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Copyright and Fan Productivity in China: A Cross-jurisdictional Perspective
Published by Springer Verlag Singapore
This book takes a unique approach to mitigate the problem of massive online copyright infringement and justify fan activities. It argues for a cooperative approach that encourages copyright owners to exert a degree of control over their fan creators. In contrast to the current approach, which treats fan utilizations as theft, this book suggests that the copyright owners and the lawmakers should instead distinguish between fan creators and commercial pirates, allowing them unleash their potential. This book offers a clear and comprehensive account of the fascinating aspects of legal problems created by fan activities in China, Japan and the United States, offering a valuable guide for students, practitioners, academics and entrepreneurs whose work involves or who are interested in cutting-edge legal issues in the creative industry. Tianxiang He introduces us to the world of fandom inhabited by `fan-subbers', fan-dubbers', `mash-uppers', and `fan-fictionists' against the backdrop of copyright law and policy in China. His work is engaging in that it not merely describes the law, but also the political dimension where copyright and state media control converge into a reality where being an artist or a fan is not that straightforward. -- Prof. Anselm Kamperman Sanders, Institute for Globalization and International Regulation (IGIR), Faculty of Law, Maastricht University The tension between copyright holders and fan communities has been increasingly salient yet underexplored. This timely, insightful and deeply engaging book not only fills a niche, but also covers a country that has been rarely examined in this context. The book advances a promising model for the two groups to cooperate. It also explores complex issues concerning political culture, media regulation and civic engagement in China. A must read for anybody interested in copyright law, cultural production, digital technology or Chinese information policy. -- Prof. Peter K. Yu, Professor of Law and Director, Center for Law and Intellectual Property, Texas A&M University School of Law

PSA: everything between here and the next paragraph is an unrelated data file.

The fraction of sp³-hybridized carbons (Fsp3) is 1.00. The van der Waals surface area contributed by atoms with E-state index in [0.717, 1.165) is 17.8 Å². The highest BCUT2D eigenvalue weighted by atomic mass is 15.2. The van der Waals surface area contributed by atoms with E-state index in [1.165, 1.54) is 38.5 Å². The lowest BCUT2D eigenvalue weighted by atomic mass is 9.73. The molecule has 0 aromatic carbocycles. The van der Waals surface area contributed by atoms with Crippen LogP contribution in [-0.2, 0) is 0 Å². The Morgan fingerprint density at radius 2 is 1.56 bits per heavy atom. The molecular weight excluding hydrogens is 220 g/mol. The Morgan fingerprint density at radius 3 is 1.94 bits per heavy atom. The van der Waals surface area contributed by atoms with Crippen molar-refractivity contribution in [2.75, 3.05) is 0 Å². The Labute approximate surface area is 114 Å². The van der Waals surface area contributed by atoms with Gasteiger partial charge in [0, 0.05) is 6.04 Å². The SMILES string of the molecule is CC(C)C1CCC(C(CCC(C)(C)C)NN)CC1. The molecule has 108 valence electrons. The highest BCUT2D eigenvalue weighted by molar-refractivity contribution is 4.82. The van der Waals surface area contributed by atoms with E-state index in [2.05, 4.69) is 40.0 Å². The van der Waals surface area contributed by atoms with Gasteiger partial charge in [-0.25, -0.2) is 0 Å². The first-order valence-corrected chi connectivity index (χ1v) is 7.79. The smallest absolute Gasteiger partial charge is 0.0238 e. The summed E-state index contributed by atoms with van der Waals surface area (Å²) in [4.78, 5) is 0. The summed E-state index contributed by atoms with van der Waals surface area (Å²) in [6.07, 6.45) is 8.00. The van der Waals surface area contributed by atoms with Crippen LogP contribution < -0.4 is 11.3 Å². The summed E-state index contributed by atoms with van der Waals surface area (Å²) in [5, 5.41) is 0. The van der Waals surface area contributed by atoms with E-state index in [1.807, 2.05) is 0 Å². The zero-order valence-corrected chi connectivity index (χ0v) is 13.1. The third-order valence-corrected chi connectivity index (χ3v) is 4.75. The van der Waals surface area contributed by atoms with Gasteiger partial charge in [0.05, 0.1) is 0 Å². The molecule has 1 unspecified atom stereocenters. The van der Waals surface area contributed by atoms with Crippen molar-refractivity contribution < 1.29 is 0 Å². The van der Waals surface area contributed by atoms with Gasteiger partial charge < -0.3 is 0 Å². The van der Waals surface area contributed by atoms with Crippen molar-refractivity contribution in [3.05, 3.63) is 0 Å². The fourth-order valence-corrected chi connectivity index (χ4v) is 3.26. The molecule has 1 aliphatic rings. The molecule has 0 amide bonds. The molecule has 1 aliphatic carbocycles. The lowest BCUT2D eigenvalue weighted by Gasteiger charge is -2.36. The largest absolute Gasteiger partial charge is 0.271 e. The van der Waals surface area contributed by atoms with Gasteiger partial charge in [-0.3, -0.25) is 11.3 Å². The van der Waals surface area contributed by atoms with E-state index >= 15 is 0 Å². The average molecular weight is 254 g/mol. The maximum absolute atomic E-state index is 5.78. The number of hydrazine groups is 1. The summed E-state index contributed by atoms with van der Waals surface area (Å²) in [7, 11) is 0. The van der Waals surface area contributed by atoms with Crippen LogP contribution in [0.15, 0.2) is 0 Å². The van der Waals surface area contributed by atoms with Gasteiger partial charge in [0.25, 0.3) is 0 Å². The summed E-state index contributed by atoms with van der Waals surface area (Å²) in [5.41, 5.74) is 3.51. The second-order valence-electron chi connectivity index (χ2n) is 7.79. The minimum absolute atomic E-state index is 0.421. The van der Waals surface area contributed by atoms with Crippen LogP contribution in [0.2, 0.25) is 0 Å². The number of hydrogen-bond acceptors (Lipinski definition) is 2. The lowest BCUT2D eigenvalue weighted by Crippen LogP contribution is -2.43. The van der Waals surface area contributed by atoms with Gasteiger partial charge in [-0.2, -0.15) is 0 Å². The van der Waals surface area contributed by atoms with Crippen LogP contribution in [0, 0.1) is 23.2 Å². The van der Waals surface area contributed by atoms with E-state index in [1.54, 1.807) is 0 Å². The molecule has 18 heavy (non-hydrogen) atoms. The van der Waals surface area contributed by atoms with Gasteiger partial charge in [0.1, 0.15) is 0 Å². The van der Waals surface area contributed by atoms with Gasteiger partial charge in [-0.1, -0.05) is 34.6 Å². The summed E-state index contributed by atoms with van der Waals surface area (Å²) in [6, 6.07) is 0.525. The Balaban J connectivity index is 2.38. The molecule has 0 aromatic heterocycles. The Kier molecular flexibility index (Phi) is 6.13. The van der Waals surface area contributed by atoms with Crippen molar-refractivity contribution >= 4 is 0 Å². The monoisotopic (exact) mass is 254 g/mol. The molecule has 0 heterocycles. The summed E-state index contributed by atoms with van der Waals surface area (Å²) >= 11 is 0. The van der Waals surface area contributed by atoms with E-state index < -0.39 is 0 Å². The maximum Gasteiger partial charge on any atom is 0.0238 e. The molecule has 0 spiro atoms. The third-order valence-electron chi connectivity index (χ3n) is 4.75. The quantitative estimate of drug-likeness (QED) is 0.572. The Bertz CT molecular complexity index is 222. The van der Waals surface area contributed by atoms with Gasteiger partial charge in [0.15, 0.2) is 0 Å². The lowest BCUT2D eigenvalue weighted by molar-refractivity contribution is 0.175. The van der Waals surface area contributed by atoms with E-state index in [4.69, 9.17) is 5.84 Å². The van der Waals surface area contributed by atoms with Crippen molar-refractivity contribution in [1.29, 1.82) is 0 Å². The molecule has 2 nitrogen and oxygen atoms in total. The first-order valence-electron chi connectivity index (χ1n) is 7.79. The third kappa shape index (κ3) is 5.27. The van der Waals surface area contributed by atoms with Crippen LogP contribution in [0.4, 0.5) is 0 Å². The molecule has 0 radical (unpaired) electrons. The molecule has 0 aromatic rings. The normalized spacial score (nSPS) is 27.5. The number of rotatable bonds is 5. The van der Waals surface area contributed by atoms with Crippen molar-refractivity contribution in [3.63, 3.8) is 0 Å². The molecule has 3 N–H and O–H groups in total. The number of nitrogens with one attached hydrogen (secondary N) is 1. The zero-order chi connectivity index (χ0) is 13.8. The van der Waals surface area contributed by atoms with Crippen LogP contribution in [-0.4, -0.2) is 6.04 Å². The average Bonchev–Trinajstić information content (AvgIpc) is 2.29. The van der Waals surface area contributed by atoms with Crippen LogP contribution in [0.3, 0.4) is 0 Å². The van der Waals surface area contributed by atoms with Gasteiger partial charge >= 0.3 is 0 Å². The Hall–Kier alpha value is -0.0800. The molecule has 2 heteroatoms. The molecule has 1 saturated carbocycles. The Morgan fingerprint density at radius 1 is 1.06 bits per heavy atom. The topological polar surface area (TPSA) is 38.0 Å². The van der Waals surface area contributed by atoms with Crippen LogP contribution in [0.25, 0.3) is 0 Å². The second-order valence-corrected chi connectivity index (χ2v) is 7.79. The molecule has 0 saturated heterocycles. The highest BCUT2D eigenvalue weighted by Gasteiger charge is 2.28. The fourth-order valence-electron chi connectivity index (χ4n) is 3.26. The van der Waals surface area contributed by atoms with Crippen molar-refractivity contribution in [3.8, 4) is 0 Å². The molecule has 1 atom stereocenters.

Introduction.- Fight with the dragon.- The rise of fan activities.- A comparative examination of fan activities under current legal frameworks of the United States, China, and Japan.- Conclusions and recommendations.
Tianxiang He (China P. R. 1984) is Assistant Professor at the School of Law, City University of Hong Kong. He holds an LL.B. degree (Huaqiao University, China, 2007) and a Master degree in International Law (Jinan University, China, 2009). Tianxiang received his degree of Ph.D. at Maastricht University (the Netherlands, 2016), and Renmin University of China (2017). He is a recipient of Japan Foundation Fellowship, and of an Honorable Mention in the Ius Commune Prize 2014.
Reviewer: Caleb Simmons
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